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Copy and cut out the role cards below, and give one to each pair of learners …

Role Card 1: ELDERLY PERSON WHO KNOWS AND USES PLANTS

You are an elderly person from the community who knows the uses of many indigenous plants that grow in the area. You collect some for food and others for medicine, and remember how your uncle used to make a living from repairing thatched roofs with local reeds. You believe that nature is an important part of your culture. You are afraid that people will lose a lot of their indigenous knowledge when the last natural area in your neighbourhood is destroyed. You want your grandchildren and their friends to know about the plants you grew up with and what they are used for, and to feel proud about the knowledge of their ancestors.

For more information, go to: Module 7: Nature and culture

Role Card 2: CHAIRPERSON OF THE LOCAL NATURALIST SOCIETY

You are a keen nature lover who runs the local naturalists’ society. You organise outings to the area to show children and adults from the community and other parts of Cape Town some of the plants and animals that live here. Even though the Table Mountain National Park conserves a very large area of nature in the City, some plants and animals live only in the lowlands and not on the mountain. As natural areas in the lowlands are developed, it becomes more and more difficult for these species to survive. You have identified two rare and endangered plants on the site which are not found anywhere else. If this site is developed, these species will be extinct in the wild. You are also concerned that, if this piece of veld is destroyed, it will also make it more difficult for even the common plants and animals to survive, as this is the last piece of natural habitat in your area.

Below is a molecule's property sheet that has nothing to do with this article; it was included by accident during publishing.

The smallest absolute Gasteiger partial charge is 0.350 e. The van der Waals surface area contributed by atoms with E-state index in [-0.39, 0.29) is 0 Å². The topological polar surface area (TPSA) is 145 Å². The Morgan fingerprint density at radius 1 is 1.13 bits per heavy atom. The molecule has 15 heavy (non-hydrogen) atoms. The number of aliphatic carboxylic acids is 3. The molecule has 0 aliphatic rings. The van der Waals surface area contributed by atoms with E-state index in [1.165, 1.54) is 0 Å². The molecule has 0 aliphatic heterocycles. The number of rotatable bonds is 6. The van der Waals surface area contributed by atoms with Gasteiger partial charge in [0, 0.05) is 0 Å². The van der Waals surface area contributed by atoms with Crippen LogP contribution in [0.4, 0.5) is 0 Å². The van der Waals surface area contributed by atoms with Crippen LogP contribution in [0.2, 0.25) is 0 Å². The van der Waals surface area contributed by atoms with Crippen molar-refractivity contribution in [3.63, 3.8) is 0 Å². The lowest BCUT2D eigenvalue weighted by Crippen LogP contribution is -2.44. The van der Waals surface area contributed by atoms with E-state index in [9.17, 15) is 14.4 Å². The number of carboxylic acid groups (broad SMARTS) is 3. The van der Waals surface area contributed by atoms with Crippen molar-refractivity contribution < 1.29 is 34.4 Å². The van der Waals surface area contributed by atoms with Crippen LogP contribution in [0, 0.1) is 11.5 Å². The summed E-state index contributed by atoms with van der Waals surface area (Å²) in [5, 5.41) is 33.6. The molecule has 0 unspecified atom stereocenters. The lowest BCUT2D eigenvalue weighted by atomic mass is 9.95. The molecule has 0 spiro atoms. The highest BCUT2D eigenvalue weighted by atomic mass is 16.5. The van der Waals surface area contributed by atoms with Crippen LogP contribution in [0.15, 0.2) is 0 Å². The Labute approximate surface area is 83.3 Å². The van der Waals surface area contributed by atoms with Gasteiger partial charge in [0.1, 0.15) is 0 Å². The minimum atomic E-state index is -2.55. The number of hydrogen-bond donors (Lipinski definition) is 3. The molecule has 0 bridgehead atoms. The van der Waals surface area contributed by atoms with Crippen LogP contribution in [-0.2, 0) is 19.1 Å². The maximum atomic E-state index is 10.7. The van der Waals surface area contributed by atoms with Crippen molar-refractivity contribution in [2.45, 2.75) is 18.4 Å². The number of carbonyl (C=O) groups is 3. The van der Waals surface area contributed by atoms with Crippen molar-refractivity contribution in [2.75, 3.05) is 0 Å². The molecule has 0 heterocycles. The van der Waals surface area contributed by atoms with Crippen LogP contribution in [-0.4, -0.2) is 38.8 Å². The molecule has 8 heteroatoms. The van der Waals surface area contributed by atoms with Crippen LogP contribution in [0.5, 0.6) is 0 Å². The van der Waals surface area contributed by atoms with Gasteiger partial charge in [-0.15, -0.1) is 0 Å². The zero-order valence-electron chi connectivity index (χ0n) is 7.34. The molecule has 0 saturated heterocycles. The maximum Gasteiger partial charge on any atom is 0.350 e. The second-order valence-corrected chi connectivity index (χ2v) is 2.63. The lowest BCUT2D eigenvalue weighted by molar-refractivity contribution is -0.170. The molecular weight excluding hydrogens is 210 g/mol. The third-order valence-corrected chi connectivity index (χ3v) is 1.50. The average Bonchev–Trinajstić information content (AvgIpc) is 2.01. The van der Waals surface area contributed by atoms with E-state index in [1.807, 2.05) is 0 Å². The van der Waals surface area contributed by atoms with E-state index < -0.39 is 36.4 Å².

For more information, go to: Module 9: Local ecology Module 5: Rare, threatened and extinct

Role Card 3:

LOCAL SCIENCE TEACHER

You are a science teacher from a local school. The natural area is within walking distance of the school and you take all your classes on field trips to this area. The learners have been keeping records of the plants and animals that live in the area. They also regularly conduct clean-up campaigns and have worked with the local council to build and maintain paths through the area. Since the school “adopted” this natural area, it frequently wins environmental competitions. It recently became an Eco-School and now flies its green flag with pride.

For more information, go to: Module 8: Adapting to the environment Educators’ Guide: Environmental education in the Curriculum

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